But FC Chelsea nevertheless appears to have relied on significant financial incentives in their efforts to sign a then-14-year-old Ballo. Email correspondence between a lawyer for Chelsea and an external adviser reveals how cunning such option contracts can be. Because it is difficult to hold minors accountable for their signatures, the exchange noted, they wanted the pressure to fall on parents or guardians. "The purpose of the agreement was to have the parents believe that they are personally obliged to ensure that the player signs with Chelsea and that he cannot sign elsewhere," the adviser wrote. And he seemed confident of success: "Parents may sign whatever is put in front of them."
Other contracts show how parents bowed to pressure and declared themselves "unconditionally and irrevocably" liable for all costs that could arise from a refusal by their son, including legal costs, claims for damages and penalties.
DER SPIEGEL contacted Huemerlehner, Ballo himself and the player's mother with a request for comment, but only Huemerlehner responded. From his point of view, the development of his protégé is a perfect example of "successful integration" and "social responsibility." The decision to transfer to FC Chelsea, he says, "was made by Ballo alone and we gave our blessing once we felt we could guarantee stable social and personal surroundings."
Not A Lot of Money
Huemerlehner wrote that he would "not comment further" on "contractual details and confidential documents," adding that they had been "illegally obtained." He also said that the numbers DER SPIEGEL presented to him "did not reflect the facts," but he declined to provide alternative sums. He wrote that FC Chelsea, "with its financial support, provided the possibility to shape things as such."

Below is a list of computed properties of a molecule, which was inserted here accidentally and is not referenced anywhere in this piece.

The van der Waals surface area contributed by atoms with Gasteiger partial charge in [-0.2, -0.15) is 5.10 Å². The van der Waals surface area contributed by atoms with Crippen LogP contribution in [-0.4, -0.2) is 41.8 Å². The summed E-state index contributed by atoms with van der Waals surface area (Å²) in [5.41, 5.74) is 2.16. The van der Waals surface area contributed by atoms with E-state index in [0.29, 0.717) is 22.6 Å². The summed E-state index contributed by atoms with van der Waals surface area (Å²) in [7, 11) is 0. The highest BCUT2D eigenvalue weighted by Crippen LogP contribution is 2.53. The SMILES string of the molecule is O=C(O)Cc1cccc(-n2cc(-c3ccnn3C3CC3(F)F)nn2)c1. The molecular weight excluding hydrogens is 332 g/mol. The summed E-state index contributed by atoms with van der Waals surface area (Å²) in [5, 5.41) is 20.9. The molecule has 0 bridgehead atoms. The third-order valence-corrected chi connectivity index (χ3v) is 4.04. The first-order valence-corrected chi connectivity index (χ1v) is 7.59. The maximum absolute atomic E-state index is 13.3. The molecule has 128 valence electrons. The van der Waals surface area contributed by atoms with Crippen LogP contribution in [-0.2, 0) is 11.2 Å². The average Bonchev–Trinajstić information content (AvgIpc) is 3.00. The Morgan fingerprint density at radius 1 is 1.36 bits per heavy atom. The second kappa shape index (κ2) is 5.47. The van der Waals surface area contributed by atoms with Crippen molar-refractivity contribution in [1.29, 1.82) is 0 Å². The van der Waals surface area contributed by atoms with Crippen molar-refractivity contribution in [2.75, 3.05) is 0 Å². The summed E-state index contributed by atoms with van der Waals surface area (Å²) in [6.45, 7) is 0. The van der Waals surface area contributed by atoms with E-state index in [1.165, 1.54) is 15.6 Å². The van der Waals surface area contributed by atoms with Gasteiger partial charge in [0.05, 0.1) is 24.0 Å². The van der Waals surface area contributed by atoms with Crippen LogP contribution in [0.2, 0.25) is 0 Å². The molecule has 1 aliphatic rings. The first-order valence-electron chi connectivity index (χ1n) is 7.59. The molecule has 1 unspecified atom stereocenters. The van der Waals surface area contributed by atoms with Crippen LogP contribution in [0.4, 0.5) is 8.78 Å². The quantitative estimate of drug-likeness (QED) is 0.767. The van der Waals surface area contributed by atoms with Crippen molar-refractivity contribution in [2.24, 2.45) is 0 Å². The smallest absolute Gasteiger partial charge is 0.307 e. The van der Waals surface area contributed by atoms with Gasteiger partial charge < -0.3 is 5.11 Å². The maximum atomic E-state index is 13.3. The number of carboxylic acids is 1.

In response to queries about whether FC Chelsea had violated regulations with the deal it struck with a 14-year-old Ballo, Huemerlehner responded: "I honestly can't speak to legal questions, but we consistently had the impression that everything was done in harmony with the regulations." He said he knew nothing about the 150,000 euros transfer fee that FC Chelsea appears to have paid Viktoria Köln. "But even if 150k was in circulation, that isn't a gigantic sum of money these days, to my understanding."
Viktoria Köln declined to comment on the size of the transfer fee, nor did it respond to accusations that a six-digit fee for the sale of a 14-year-old player who had just transferred to Köln from Leverkusen was an example of unethical business practices. In response to a request for comment, FC Chelsea told DER SPIEGEL it would respond to questions pertaining to the transfer. That response, however, remains outstanding.